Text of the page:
Canadian canoe culture

“If it is love that binds people to places in this nation of rivers and in this river of nations then one enduring expression of that simple truth, is surely the canoe.”

— James Raffan, adventurer, acclaimed author and Director Emeritus of the Canadian Canoe Museum

Through the stories of five paddlers across Ontario, “THE CANOE” underscores the strength of the human spirit and how the canoe can be a vessel for creating deep and meaningful connections.

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Spring paddling safety

Itching for ice out? We certainly are.

But spring weather can be fickle. Hitting the lake too early, failing to respect weather conditions or paddling beyond your skill level isn’t just risky — it’s downright dangerous.

We chatted with Paul Smith, Superintendent of Kawartha Highlands Signature Site, to get some top do’s and don’ts for spring paddling safety:

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Wooden canoe- and paddle-making in Ontario

Wooden canoes and paddles are closely linked to Ontarians’ collective sense of history. For centuries, rivers and lakes were the railways of their time: traversing our waterways by canoe was how Indigenous people and early European settlers explored this vast country.

Ontario is known as the “canoe capital” of the world for good reason. Our endless lake and river routes run from the far north of the province to the U.S. border.

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8 ways paddling can improve your health

Just when we thought nothing could top the “good for you” news about chocolate…

…research shows that paddling is good not only for our physical health, but for our mental health as well!

Here are some of the benefits that will have you reaching for your paddle:

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Ice-Out Canoeing: A spring tradition for adventurous paddlers

It’s a rite of passage for many die-hard paddlers and it’s only a couple of weeks away….an ice out canoe trip.  So what’s the attraction?   It’s a moment of celebration, a time for paddlers to break free of the winter blahs, the sweet spot before the annoyance of spring bugs.  As long as you’re well prepared, an ice-out paddle can be the ultimate early spring adventure. Continue reading Ice-Out Canoeing: A spring tradition for adventurous paddlers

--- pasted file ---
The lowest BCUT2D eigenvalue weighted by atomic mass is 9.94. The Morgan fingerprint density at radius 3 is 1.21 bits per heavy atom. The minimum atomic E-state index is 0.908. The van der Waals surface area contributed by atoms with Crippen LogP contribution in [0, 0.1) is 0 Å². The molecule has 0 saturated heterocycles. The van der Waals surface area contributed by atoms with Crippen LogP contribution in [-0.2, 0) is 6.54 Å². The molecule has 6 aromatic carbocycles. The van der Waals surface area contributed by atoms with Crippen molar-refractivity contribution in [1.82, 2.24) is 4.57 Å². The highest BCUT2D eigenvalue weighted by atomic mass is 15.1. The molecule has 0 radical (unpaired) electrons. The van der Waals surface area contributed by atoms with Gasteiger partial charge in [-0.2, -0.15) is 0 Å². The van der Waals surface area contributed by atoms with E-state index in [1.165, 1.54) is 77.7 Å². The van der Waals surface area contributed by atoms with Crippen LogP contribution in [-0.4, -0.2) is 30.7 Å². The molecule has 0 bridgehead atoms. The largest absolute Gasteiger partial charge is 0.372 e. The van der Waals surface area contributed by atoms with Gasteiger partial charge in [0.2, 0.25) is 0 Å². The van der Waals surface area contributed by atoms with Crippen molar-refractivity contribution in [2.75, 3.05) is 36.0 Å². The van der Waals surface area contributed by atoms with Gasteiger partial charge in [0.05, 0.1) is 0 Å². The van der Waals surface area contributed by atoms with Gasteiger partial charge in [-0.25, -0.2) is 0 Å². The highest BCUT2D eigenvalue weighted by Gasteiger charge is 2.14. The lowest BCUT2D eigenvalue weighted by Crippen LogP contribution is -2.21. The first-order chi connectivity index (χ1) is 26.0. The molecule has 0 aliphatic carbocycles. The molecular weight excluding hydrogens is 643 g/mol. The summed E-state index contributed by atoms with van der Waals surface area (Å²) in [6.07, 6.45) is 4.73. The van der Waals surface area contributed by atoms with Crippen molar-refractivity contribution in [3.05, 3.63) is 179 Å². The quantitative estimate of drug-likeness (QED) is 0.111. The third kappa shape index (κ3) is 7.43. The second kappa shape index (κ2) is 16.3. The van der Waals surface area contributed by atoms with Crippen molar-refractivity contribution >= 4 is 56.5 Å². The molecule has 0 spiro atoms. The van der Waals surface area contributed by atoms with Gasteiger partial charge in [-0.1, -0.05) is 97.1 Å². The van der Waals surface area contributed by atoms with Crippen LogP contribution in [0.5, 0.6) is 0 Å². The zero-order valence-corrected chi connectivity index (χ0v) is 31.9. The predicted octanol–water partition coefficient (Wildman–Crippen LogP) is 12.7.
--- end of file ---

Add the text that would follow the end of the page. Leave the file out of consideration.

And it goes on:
Stayin’ alive, stayin’ alive: lifejacket lending program keeps park visitors safe

Swimming, boating, fishing or just plain splashing around is part of the fun of visiting Ontario Parks and our PARKsmart Lifejacket Lending Program helps keep it that way.

Through the generous support of our sponsors, Mountain Equipment Co-op, Ontario Power Generation (OPG), BOATsmart and The Canadian Red Cross and Swim Guide thousands of park visitors are exposed to water safety messaging and are able to borrow lifejackets every year and stay safe while enjoying our beautiful lakes, waterways, rivers and streams. Continue reading Stayin’ alive, stayin’ alive: lifejacket lending program keeps park visitors safe

What are we doing this weekend?

Guest Blogger: Matt Olsen from Paddle In

 

“What are we doing this weekend?”  

 A question posed to me by my three year old daughter on a cold and blustery January afternoon.  It’s a simple enough question but at the time, for the life of me, I had no answer.  I don’t quite remember what I ended up answering her but I believe it was along the lines of, “we’ll see.”  That question stuck with me and I promised myself that for the rest of the year I’d have an answer for her.  So as 2013 progressed, it became a year full of preparing, learning and most importantly, a year full of camping under the stars in some of Ontario’s most beautiful provincial parks.

Out on the trails at Samuel de Champlain Provincial Park (Photo Credit: Paddle In).

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Waiting for Spring – why you can’t trust groundhogs

Spring canoeingWe all make mistakes. No one is right all the time. But what makes this particular error hard to swallow is that it has resulted in a delayed paddling season. The lesson might be to not plan an ice-out canoe trip on a prediction made by an albino groundhog, despite the fact that he gave us hope. Hope that has remained frozen in the lake as winter is only recently beginning to release its grip. Continue reading Waiting for Spring – why you can’t trust groundhogs